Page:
Lameness, due to injury or disease in the foot or leg, is considered to be one of the most important welfare problems facing dairy cattle today. Lame dairy cows may experience pain and discomfort; disturbed resting, feeding and social patterns; reduced fertility; lowered milk yields; and an increased likelihood of being culled.

The majority of lameness cases are due to disease in the hoof, with the hind hooves being most commonly affected. On any given day lameness affects around a quarter of milking cows in the UK. Given that the UK has getting on for 2 million cows, close on half a million cows may be suffering from lameness at any one time. It is generally accepted that over the course of a year more than half the herd will experience lameness. It has also been observed that virtually all cows' hooves show either past or present damage on inspection of cull dairy cows at slaughter.

The average dairy herd loses about 1p per litre annually from lameness due to lower milk yields, treatments and higher culling costs. That doesn't sound much, but it adds up to a hefty £15,000 a year or so for a typical herd of 200 cows. or around £250m a year for the UK industry.

Lameness and limb injuries do not always result in an obviously sick cow and the effect on production can be subtle, often going undetected. Additionally, a number of studies have shown that farmers may significantly underrate lameness and delay treating lame animals - so early detection is key.

Every cow has its own normal walking pattern. When it becomes lame, there are subtle changes in the way it walks. It could put the sore foot down more slowly or put less weight on that foot, or pick that foot up more quickly than usual. A system which could automatically detect early signs of lameness from changes in an individual cow's normal gait pattern and alert the herdsman would be a huge benefit to dairy farmers.

To that end, research was carried out using force plates - plates containing sensors which measure a range of forces when an animal walks across them- to analyse their gait. Over a two-year period data was collected automatically from a series of force plates at the exit from a milking parlour that provided data on over 500,000 individual foot strikes from which a wealth of information could be extracted.

Other researchers have tried to develop a detection system using 3-dimensional (3D) depth video data to analyse the animal's gait from the height variations in the hip joint during walking. The cows are recorded using an overhead 3D depth camera as they walk freely in single file after the milking session.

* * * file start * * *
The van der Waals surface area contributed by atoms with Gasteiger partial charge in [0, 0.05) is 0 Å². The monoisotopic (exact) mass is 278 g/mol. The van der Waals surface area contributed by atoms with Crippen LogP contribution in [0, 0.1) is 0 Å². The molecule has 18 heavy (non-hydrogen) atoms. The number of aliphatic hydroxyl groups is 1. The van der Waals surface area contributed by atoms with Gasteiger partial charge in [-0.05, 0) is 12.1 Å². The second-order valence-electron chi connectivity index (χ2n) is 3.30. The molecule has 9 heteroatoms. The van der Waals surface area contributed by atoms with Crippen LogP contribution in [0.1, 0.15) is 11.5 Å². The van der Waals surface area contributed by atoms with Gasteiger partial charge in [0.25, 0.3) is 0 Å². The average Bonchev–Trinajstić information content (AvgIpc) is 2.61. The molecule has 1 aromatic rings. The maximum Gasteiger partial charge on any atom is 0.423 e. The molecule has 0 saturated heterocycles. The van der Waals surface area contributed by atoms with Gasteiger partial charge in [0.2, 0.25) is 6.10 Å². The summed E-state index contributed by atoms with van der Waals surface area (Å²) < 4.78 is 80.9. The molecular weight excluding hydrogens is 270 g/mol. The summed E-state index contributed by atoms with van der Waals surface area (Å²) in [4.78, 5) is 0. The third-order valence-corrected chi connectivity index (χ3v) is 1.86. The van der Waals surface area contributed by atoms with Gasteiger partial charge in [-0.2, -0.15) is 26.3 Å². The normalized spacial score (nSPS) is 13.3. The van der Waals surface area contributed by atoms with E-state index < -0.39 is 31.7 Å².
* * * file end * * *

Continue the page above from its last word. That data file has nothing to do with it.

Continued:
Despite a lot of effort, the quest for an affordable, automated detection system remains work in progress.

Prevention is undoubtedly the best approach to lameness. That involves ensuring that all farm roads and tracks that cows walk on as they make their way to and from their twice-a-day milking are well maintained. Sharp stones and uneven surfaces hidden by mud take their toll on cows' feet. Concrete floors in the cowsheds and yards should also be well-maintained and regularly scraped clean. Clean and dry conditions underfoot is a major protective factor for hooves, reducing the amount of lameness due to foul-in-the-foot, inter-digital growths and digital dermatitis. Taking steps to improve foot hygiene and introducing foot disinfection by foot bathing can be an extremely effective and rapid way of improving foot health.

Progress has been made in reducing lameness by training farmers how to regularly examine, trim and pair cows' hooves. That involves putting the cows in a special catching crate, or "crush" as we call it, located at the end of a narrow passage or "race". There they are securely held by the neck so that their feet can be safely examined and pared.

Now SRUC, Scotland's Rural College, is to lead a new £1 million scientific research project, funded by the Biotechnology and Biological Research Council, to generate a deep understanding of the reasons dairy cows become lame. The three-year, multi-institutional project is being run in collaboration with the University of Liverpool, and the Royal Veterinary College, University of London.

Professor Georgios Banos of SRUC, who is heading up the project, said: "Among cows raised in the same environment, some become lame while others do not. Understanding the reasons behind this will help us develop targeted preventative practices contributing to enhanced animal welfare and farm profitability."